The Verdict: A-.

Thursday, April 14, 2005

And now, my top 10 films directed by Senor Spielbergo.

1) Jaws
2) Saving Private Ryan
3) Indiana Jones and the Last Crusade
4) E.T. the Extra Terrestrial
5) Schindler's List
6) Close Encounters of the Third Kind
7) Raiders of the Lost Ark
8) Duel
9) Minority Report
10) Indiana Jones and the Temple of Doom


Jaws was perhaps the very first summer blockbuster, "event" film. And, to this day, I think that it is still the very best of the so-called popcorn flicks. I'm sure that nearly everyone of at least a certain age has seen Jaws by now but, in short, it is about a killer great white shark that terrorizes a small New England island community one summer and the three men who try to stop it. Roy Scheider, Richard Dreyfuss, and Robert Shaw were all perfectly cast as the police chief, an oceanographer, and the crusty fisherman, respectively.

It's not a very complex film. It doesn't have any hidden meanings, and it isn't a metaphor for anything. In fact, the film was headed for failure during its nightmarish production. For starters, director Steven Spielberg and the rest of the crew had much difficulty getting the mechanical shark (a.k.a. "Bruce") to work correctly. This seemed to work to their advantage because they had to work around it and the movie is better off as a result.

The most amazing thing is that you don't even see the shark until about the midway point, more than an hour into it. Instead, we are overcome with the horror of the unknown. Other than, John Williams' classic score, we have no way of knowing when or if there will be another attack. Is that the shark are just some kids playing in the water? Spielberg has since gone on to near-worldwide acclaim, and has made numerous classics since. But none of them are better than this. You're gonna need a bigger boat.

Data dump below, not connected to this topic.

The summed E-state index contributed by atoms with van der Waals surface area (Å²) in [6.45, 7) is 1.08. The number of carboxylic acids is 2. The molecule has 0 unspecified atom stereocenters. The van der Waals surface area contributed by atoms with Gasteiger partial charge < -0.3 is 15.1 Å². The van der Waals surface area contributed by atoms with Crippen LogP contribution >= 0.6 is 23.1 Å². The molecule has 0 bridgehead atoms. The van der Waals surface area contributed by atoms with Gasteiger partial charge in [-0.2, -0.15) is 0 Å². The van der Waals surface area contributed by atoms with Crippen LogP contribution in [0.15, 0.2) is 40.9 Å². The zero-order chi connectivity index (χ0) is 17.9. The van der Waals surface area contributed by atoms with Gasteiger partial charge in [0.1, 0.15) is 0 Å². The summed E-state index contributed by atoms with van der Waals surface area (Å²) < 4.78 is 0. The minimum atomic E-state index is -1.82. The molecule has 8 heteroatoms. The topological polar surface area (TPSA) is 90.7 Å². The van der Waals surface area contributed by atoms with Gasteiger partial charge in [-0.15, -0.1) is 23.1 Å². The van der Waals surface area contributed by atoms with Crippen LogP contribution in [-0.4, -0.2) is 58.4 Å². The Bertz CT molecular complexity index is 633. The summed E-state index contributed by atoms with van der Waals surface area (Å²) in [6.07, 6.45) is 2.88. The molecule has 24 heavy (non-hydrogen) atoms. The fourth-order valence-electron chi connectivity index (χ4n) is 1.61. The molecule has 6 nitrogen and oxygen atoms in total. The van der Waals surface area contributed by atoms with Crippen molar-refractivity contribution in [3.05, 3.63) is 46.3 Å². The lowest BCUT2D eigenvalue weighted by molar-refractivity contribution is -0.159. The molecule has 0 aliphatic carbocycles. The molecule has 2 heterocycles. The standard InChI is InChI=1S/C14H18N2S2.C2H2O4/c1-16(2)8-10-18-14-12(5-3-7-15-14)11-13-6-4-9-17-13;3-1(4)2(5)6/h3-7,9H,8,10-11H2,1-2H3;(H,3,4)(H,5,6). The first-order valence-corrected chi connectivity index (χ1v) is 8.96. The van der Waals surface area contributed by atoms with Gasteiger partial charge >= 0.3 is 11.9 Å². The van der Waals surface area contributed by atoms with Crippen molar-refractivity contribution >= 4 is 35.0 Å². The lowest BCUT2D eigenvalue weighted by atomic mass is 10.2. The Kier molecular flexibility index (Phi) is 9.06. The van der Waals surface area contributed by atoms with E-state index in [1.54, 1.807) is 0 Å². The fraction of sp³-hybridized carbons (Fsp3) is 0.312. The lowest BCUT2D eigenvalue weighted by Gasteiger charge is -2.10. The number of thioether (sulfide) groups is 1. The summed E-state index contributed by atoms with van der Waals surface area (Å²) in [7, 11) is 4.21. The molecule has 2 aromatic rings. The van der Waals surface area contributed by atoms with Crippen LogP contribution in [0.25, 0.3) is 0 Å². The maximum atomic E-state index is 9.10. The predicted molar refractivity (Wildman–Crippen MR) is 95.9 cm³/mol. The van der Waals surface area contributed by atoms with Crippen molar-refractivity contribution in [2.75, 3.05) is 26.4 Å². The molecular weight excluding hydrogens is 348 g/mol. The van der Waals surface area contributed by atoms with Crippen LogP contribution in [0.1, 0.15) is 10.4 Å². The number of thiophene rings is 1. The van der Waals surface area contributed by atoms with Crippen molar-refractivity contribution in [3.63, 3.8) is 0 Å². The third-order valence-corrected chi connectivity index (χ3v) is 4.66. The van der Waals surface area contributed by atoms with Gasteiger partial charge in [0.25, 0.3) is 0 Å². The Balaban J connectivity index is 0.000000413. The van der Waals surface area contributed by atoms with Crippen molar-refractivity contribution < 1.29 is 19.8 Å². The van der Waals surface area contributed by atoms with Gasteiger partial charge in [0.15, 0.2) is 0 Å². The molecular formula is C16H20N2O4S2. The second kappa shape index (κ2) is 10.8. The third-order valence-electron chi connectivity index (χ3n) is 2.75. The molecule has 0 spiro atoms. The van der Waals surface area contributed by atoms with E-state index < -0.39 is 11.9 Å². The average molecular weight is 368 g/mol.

The verdict: A+.

Monday, April 11, 2005

Unconstitutional: The War on Our Civil Liberties

Unconstitutional: The War on Our Civil Liberties is one in a series of similarly produced political films (including Uncovered: The War on Iraq, Oufoxed: Rupert Mudoch’s War on Journalism, and Unprecedented: The 2000 Presidential Election, among others) that were released in the year or two prior to this past November's national election. It is a relatively short documentary that focuses on the many adverse effects of the "War on Terror" and the USA Patriot Act (a.k.a. Uniting and Strengthening America by Providing Appropriate Tools Required to Intercept and Obstruct Terrorism).

A number of authorities (such as the Executive Director of the ACLU, for example), as well as ordinary people affected by the witch hunt, are interviewed. Some of the stories are downright frightening. All of them should get you thinking long and hard about your opinions on these issues, even if you have previously been supportive of most Bush Administration policies. The movie is very effective, but perhaps too short and too over-edited in a few spots. At just under 70 minutes I was left with a few questions, as well as a desire to hear more.